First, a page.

Near the end of 2018, an artifact of the San Diego music scene from over 30 years ago began making the rounds on local social media. It was a collection of outtakes from a series of commercials produced for the Guitar Trader music store.
Thom Beebe (who at the time was playing in local metal act Assassin) was part of the shoot. He was a salesperson at the shop and is showcased in the compilation improvising a guitar part based around the solo from Assassin’s song “Backstabber.” He has a difficult time making it through each take without laughing, a common theme from the shoot.
“There was a lot of stuff going on. You had all these different personalities like Mojo Nixon, Country Dick [Montana], Rolle Love, and all the guys that worked at Guitar Trader. Ed [Chwekun], who was the owner, he just let us go. He just said, ‘Do whatever you gotta do.’ It was just incredible. There were times when nobody could stop laughing. It was hard for me to do a take. The whole gist of the thing was to have fun,” Beebe said.
Country Dick, Rolle Love, and their band the Beat Farmers would go on to have national success later in the 1980s, as would Mojo Nixon, whose video for the song “Elvis is Everywhere” received heavy rotation on MTV, the network that the Guitar Trader commercials landed on. Beebe estimates that there were about 10-12 different versions of the commercials which were each 30 or 60 seconds in length. One of them showcased Nixon speaking from the inside of an television.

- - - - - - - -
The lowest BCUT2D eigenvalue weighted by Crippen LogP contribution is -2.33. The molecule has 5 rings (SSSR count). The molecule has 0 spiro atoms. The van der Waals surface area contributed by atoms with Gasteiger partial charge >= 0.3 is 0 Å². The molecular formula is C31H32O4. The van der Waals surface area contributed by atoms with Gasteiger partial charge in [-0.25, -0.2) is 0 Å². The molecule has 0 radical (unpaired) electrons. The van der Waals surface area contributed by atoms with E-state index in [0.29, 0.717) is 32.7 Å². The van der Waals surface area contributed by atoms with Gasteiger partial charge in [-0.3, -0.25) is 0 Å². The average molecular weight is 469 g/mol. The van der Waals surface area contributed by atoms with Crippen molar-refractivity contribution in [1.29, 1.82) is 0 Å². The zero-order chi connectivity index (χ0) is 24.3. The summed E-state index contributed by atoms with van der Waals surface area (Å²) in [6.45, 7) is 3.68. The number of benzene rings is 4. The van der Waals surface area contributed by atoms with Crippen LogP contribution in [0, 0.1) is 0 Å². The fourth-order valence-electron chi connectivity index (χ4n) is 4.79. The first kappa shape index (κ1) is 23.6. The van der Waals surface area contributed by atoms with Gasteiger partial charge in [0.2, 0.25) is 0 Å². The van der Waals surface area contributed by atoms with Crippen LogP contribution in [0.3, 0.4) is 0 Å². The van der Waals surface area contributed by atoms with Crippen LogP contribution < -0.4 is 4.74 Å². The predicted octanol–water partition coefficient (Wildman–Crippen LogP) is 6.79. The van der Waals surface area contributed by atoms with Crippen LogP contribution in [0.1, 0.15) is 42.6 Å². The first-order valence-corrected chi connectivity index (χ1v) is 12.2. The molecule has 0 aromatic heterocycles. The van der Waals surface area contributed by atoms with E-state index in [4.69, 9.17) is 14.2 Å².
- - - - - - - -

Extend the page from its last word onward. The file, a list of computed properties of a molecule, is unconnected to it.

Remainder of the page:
“I don’t remember whose idea it was, but we took a portable TV and somehow it got gutted, so it was just the outside of the TV. The bottom was off of it, so [Nixon] stuck it on his head so he was actually on TV. He came up with some real interesting comments. A lot of them, they couldn’t put out.”
The outtakes are up on YouTube, but the actual commercials are nowhere to be found. Patty Mooney and Mark Schulze, who helped shoot the commercials and posted the clip compilation on YouTube via their company Crystal Pyramid Productions have no idea where the master tapes are.
“A lot of that footage just disappeared, and the stuff that played on commercials… they had so much content that they just wouldn’t save it. This was according to some of the guys I knew. They’d say they just toss that stuff and reuse the tapes,” Mooney said.
Beebe believes the tapes are still out there. After ownership of Guitar Trader switched hands in the 1990s, Beebe returned to work at the store, this time as the manager. He was gone by the time the store closed its doors at the end of 2014, but he still knew the place inside-out.
“I should have gone through that stuff in the back corner in the upper attic above the repair shop. I kick myself in the butt thinking that I was right there, and if I had just had the opportunity to go through some stuff, I might have been able to find those big-ass, plastic cases that had all the videos in them.”